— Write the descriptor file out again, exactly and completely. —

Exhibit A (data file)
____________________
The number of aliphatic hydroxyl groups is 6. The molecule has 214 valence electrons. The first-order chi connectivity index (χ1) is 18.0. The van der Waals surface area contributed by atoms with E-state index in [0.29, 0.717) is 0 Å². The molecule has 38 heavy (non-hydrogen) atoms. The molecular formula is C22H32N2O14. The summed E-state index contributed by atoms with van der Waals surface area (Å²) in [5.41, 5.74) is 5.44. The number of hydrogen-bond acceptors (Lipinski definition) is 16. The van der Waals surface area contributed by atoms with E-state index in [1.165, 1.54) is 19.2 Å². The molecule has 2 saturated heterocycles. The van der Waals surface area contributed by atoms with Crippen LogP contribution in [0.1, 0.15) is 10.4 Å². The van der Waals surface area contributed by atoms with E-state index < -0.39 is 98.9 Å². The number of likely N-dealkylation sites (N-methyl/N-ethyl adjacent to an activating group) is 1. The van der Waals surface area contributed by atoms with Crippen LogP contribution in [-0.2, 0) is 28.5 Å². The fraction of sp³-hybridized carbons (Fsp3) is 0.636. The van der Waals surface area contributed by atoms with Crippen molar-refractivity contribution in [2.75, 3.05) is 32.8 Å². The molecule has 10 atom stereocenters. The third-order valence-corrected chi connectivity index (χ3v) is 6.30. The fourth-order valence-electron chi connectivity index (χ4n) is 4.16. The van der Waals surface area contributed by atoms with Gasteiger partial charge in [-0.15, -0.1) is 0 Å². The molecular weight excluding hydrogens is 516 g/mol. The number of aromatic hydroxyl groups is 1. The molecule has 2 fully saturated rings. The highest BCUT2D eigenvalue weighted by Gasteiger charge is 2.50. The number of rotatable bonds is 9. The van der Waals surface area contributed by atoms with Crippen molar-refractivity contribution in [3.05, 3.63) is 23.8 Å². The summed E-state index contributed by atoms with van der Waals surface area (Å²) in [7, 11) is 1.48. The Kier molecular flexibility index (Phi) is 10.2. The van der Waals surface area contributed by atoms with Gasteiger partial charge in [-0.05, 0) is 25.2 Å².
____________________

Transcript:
The number of aliphatic hydroxyl groups is 6. The molecule has 214 valence electrons. The first-order chi connectivity index (χ1) is 18.0. The van der Waals surface area contributed by atoms with E-state index in [0.29, 0.717) is 0 Å². The molecule has 38 heavy (non-hydrogen) atoms. The molecular formula is C22H32N2O14. The summed E-state index contributed by atoms with van der Waals surface area (Å²) in [5.41, 5.74) is 5.44. The number of hydrogen-bond acceptors (Lipinski definition) is 16. The van der Waals surface area contributed by atoms with E-state index in [1.165, 1.54) is 19.2 Å². The molecule has 2 saturated heterocycles. The van der Waals surface area contributed by atoms with Crippen LogP contribution in [0.1, 0.15) is 10.4 Å². The van der Waals surface area contributed by atoms with E-state index < -0.39 is 98.9 Å². The number of likely N-dealkylation sites (N-methyl/N-ethyl adjacent to an activating group) is 1. The van der Waals surface area contributed by atoms with Crippen LogP contribution in [-0.2, 0) is 28.5 Å². The fraction of sp³-hybridized carbons (Fsp3) is 0.636. The van der Waals surface area contributed by atoms with Crippen molar-refractivity contribution in [2.75, 3.05) is 32.8 Å². The molecule has 10 atom stereocenters. The third-order valence-corrected chi connectivity index (χ3v) is 6.30. The fourth-order valence-electron chi connectivity index (χ4n) is 4.16. The van der Waals surface area contributed by atoms with Gasteiger partial charge in [-0.15, -0.1) is 0 Å². The molecular weight excluding hydrogens is 516 g/mol. The number of aromatic hydroxyl groups is 1. The molecule has 2 fully saturated rings. The highest BCUT2D eigenvalue weighted by Gasteiger charge is 2.50. The number of rotatable bonds is 9. The van der Waals surface area contributed by atoms with Crippen molar-refractivity contribution in [3.05, 3.63) is 23.8 Å². The summed E-state index contributed by atoms with van der Waals surface area (Å²) in [7, 11) is 1.48. The Kier molecular flexibility index (Phi) is 10.2. The van der Waals surface area contributed by atoms with Gasteiger partial charge in [-0.05, 0) is 25.2 Å².